Wednesday, December 26, 2012

What 2 Read Wednesday:
"She was expecting something empowering."
Book Review: What We Talk About When We Talk About Anne Frank
stories by Nathan Englander


"Deb looks crestfallen.  
She was expecting something empowering.  
Some story with which to educate Trevor, 
to reconfirm her belief in the humanity that, from inhumanity, forms."


This book is a collection of eight short stories, of which I am usually not an interested reader.  I don't know if it is the stigma that, for me, developed from reading short stories throughout school, that it is "fake" reading, of minimal value, and that a real reader reads long works, novels and the like.  How could a writer create depth with so few words?  So I honestly have to disclose that I picked What We Talk About When We Talk About Anne Frank up without realizing it was a book of short stories.  However, having a few plane trips on the schedule, I brought it along and found myself immersed in remarkably deep stories that forced me to think in ways I did not expect, and think about things that might seem unrelated to the story Englander is telling.

Going into the title story my knowledge of Judaism was limited to what I had learned in elementary school when reading Anne Frank: The Diary of a Young Girl, plus various television shows or movies and brief mentions of Jewish characters in books that were not really about those characters.  I thought I really understood the difference between Christians and Jews - I mean, Christians believe that Christ is the Messiah, Jews do not, and that is the end.  Right?  No, not really; it is so much more than that.  

In "What We Talk About When We Talk About Anne Frank," two Jewish couples, Deb and the narrator, Americans who live in Florida, and Mark and Lauren, American ex-pats who live in Jerusalem, spend an evening catching up with each other's lives and trying to determine whether the ex-pats have better lives because they are "more" Jewish having moved to Jerusalem, become Hassidic, and changed their names to less American ones (Yerucham and Shoshana) than the couple from Florida.  At one point they are arguing about what Judaism is and what it means to be really Jewish.  Deb argues that all that is needed is to live a life that is rich in Jewish culture, but Mark points out that the point of Judaism isn't to simply be part of a Jewish culture.  He says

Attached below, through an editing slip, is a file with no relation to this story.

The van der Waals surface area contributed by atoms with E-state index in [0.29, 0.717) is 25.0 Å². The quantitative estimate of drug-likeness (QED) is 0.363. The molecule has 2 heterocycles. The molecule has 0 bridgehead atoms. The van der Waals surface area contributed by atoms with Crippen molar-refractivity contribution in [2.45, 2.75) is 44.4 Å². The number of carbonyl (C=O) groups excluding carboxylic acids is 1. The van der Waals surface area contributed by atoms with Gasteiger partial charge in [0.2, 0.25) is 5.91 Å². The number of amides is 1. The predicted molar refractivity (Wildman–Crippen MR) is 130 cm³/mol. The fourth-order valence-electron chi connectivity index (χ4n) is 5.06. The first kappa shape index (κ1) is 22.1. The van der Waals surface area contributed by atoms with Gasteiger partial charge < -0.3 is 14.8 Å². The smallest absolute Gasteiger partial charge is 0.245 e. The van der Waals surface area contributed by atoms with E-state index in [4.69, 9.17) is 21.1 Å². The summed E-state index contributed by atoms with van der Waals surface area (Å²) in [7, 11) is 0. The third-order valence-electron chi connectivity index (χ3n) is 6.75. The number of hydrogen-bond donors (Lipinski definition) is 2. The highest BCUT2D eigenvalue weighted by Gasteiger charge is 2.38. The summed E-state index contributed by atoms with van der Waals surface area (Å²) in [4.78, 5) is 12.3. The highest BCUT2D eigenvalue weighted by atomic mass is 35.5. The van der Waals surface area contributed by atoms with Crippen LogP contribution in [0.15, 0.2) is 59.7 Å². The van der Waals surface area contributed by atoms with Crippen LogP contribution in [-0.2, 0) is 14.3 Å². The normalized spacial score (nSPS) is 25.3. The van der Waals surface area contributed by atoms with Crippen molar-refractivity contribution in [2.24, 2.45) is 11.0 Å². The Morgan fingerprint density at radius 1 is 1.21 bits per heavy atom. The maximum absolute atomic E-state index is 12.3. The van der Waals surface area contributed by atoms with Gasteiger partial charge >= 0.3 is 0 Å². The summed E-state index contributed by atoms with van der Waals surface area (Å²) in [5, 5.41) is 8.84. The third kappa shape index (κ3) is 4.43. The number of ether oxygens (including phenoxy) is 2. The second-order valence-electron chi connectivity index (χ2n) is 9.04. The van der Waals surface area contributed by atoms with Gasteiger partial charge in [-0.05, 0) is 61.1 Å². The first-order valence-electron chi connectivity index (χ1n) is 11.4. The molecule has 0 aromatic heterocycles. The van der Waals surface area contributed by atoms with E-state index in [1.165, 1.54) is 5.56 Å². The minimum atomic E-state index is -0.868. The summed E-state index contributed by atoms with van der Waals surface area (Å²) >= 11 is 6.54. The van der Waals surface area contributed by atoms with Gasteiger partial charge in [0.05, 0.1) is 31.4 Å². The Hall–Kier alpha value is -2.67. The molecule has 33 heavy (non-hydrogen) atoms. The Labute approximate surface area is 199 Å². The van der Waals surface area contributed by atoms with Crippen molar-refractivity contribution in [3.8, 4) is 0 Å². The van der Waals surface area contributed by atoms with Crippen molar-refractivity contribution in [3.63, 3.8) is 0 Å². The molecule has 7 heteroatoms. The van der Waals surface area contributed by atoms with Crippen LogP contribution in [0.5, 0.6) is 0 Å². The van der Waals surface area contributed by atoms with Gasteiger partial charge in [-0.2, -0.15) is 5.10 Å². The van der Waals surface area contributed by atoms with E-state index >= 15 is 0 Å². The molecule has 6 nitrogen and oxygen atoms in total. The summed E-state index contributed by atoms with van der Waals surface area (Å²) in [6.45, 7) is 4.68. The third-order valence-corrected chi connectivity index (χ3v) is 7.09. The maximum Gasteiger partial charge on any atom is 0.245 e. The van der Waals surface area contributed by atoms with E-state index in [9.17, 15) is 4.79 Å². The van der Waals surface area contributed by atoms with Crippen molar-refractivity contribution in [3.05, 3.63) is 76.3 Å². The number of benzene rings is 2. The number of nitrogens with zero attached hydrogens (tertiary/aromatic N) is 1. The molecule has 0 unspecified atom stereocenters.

"Not if it's supposed to be a Jewish life.  Judaism is a religion.  And with religion comes ritual.  Culture is nothing.  Culture is some construction of the modern world.  And because of that, it is not fixed; it is ever-changing and a weak way to bind generations.  It't like taking two pieces of metal, and instead of making a nice weld, you hold them together with glue."
In this statement, I realized that this is also the problem of modern Christianity in America.  It has merged with social customs and become a Christian culture that one can pick and choose what to participate in.  Christians can now go to a church that doesn't use offensive words like "Jesus," but tells them to be happy, have hope, and become a better "you."  Christians can pass by the homeless scornfully, broadcasting an intimate knowledge that the men/women/children on the street would all be better if they got jobs and gave up the drugs and alcohol, while choosing to spend their hard earned money to material comforts of their own lives because they deserve it.  Most of us are living in a Christian culture, not living Christian lives.

With Mark's statement the difference between Judaism and Christianity also made a lot more sense to me,.  Jews are still bound by the Old Covenant, while for Christians there is only Jesus.  Jews have the ritual Mark spoke of because they still do not believe the Messiah has come, so the only way to seek God's forgiveness is to follow the rituals.  So Mark and Lauren really believe that changing their names, their style of dress and their homeland makes them more Jewish, because to them, it is all they can do, and when they look at Deb and the narrator in their Floridian home, barely going through the motions of required Jewish customs, they feel that they can scorn them.  


For Christians, none of this outward show matters.  It really doesn't matter how deep into the ritual of Christianity one delves, because God's gift of Jesus paid for the sins of the world.  In Galatians 2, Paul explains to Cephas that it is not by following the laws of the Old Covenant, but by faith in Christ that saves sinners.  However, living a Christian life does matter.  Galatians 2:20 says "I have been crucified with Christ; and it is no longer I who live, but Christ lives in me; and the life which I now live in the flesh I live by faith in the Son of God, who loved me and gave Himself up for me."  Christians are a changed people.

The other seven stories in this book are just as engrossing and thought-provoking as the title story, and I would heartily recommend it for adults.   









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